violation of Alleyne v. U.S., 133 S.Ct. 2151
(2013). The Court transferred this motion to
the Second Circuit pursuant to 28 U.S.C. §
1631, because the Court lacked jurisdiction
over Canini's successive petition. The Second
Circuit denied the petition because Canini did
not file the application within the specified
Canini v. United States, No. 04-283, 2015 WL 4509684, at *1
(S.D.N.Y. July 24, 2015) (internal citations omitted).
Petitioner then filed a Petition for a Writ of Coram Nobis/Writ
of Audita Querela, which was denied by the district court in
Petitioner also states that he filed a motion for a
reduction in sentence pursuant to Amendment 782, which was
denied on April 27, 2016.
He further states that on
June 28, 2016, he filed a second 2255 motion pursuant to United
States v. Johnson, 135 S. Ct. 2551 (2015), which was still
pending at the time he filed this matter.
In January 2017, Petitioner filed the instant Petition.
(ECF No. 1.)
Petitioner argues that “he is actually innocent of
Title 21 U.S.C. § 851 because it relied upon a prior New York
State felony drug conviction for Attempt Criminal Sale of a
Controlled. Substance in the Third Degree that was replaced by a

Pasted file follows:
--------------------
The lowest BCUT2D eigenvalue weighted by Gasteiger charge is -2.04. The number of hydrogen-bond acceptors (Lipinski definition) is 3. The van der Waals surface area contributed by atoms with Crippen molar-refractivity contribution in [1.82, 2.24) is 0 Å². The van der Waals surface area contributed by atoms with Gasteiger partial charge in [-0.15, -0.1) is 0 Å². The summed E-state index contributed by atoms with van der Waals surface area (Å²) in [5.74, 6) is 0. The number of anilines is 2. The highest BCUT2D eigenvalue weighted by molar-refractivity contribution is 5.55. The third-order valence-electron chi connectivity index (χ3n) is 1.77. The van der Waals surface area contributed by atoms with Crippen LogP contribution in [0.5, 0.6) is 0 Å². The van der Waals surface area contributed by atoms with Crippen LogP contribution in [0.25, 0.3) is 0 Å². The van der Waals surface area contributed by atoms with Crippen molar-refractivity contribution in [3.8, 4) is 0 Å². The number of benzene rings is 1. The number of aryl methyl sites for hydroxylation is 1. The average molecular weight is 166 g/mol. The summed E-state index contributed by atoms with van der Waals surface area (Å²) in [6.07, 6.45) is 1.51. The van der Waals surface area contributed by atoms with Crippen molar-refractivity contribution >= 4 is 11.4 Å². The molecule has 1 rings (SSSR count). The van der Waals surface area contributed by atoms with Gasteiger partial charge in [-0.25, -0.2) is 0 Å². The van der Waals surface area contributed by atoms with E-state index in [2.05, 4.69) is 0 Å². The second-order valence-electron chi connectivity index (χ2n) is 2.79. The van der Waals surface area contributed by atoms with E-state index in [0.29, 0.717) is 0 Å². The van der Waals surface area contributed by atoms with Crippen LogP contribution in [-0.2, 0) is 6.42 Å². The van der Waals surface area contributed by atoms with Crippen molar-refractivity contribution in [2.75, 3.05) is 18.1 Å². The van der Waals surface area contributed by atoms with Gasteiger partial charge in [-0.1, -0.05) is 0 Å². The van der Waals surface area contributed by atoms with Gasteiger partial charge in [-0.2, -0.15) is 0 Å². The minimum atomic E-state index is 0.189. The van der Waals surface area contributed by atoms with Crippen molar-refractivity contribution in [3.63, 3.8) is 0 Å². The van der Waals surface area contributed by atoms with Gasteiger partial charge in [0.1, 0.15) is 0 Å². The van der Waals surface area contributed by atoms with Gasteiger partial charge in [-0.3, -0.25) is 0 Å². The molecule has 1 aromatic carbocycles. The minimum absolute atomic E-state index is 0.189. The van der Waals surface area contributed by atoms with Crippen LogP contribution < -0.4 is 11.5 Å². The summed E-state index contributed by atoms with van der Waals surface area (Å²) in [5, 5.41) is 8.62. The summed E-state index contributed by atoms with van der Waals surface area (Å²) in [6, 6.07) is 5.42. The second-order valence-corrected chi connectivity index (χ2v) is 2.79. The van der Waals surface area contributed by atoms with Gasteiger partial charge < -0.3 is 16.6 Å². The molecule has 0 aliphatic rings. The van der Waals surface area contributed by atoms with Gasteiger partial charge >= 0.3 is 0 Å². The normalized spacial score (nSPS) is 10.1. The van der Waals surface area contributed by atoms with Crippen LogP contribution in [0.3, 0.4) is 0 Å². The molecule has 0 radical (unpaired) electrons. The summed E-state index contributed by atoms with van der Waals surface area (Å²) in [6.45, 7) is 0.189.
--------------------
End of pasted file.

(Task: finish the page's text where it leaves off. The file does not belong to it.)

youthful offender finding pursuant to New York Criminal
Procedural law Section 720.20(3)(establishing the procedures for
a youthful offender determination).”
With respect to screening the instant habeas petition, 28
U.S.C. § 2243 provides in relevant part:
A court, justice or judge entertaining an
application for a writ of habeas corpus shall
forthwith award the writ or issue an order
directing the respondent to show cause why the
writ should not be granted, unless it appears
from the application that the applicant or
person detained is not entitled thereto.
As Petitioner is proceeding pro se, his petition is held to
less stringent standards than those pleadings drafted by
See Rainey v. Varner, 603 F.3d 189, 198 (3d Cir. 2010)
(“It is the policy of the courts to give a liberal construction
to pro se habeas petitions”) (internal quotation marks and
Nevertheless, “a district court is
authorized to dismiss a [habeas] petition summarily when it
plainly appears from the face of the petition and any exhibits
annexed to it that the petitioner is not entitled to relief in
the district court[.]”
Lonchar v. Thomas, 517 U.S. 314, 320
Petitioner is seeking to have this Court review the
judgment of conviction and sentence entered by the Southern
District of New York in these habeas proceedings.
challenge to the validity of a federal conviction or sentence